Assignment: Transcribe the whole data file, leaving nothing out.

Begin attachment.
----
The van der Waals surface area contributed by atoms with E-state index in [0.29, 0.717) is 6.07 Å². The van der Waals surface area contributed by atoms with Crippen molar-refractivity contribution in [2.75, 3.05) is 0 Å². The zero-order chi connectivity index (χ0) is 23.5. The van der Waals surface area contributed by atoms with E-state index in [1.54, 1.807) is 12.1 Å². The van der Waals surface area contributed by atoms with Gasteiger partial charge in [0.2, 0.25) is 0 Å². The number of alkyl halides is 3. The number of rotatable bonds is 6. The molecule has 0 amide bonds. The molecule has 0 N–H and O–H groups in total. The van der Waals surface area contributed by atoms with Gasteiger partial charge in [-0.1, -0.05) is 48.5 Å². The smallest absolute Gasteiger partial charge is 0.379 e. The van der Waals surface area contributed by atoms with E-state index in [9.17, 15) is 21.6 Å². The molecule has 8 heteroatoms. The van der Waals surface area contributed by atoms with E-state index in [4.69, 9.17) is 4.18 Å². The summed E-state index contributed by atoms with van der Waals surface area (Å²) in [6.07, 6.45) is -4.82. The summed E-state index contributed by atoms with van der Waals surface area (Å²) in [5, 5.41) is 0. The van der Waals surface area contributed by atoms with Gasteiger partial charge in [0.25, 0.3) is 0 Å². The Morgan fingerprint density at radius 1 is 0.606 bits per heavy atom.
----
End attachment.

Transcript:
The van der Waals surface area contributed by atoms with E-state index in [0.29, 0.717) is 6.07 Å². The van der Waals surface area contributed by atoms with Crippen molar-refractivity contribution in [2.75, 3.05) is 0 Å². The zero-order chi connectivity index (χ0) is 23.5. The van der Waals surface area contributed by atoms with E-state index in [1.54, 1.807) is 12.1 Å². The van der Waals surface area contributed by atoms with Gasteiger partial charge in [0.2, 0.25) is 0 Å². The number of alkyl halides is 3. The number of rotatable bonds is 6. The molecule has 0 amide bonds. The molecule has 0 N–H and O–H groups in total. The van der Waals surface area contributed by atoms with Gasteiger partial charge in [-0.1, -0.05) is 48.5 Å². The smallest absolute Gasteiger partial charge is 0.379 e. The van der Waals surface area contributed by atoms with E-state index in [9.17, 15) is 21.6 Å². The molecule has 8 heteroatoms. The van der Waals surface area contributed by atoms with E-state index in [4.69, 9.17) is 4.18 Å². The summed E-state index contributed by atoms with van der Waals surface area (Å²) in [6.07, 6.45) is -4.82. The summed E-state index contributed by atoms with van der Waals surface area (Å²) in [5, 5.41) is 0. The van der Waals surface area contributed by atoms with Gasteiger partial charge in [0.25, 0.3) is 0 Å². The Morgan fingerprint density at radius 1 is 0.606 bits per heavy atom.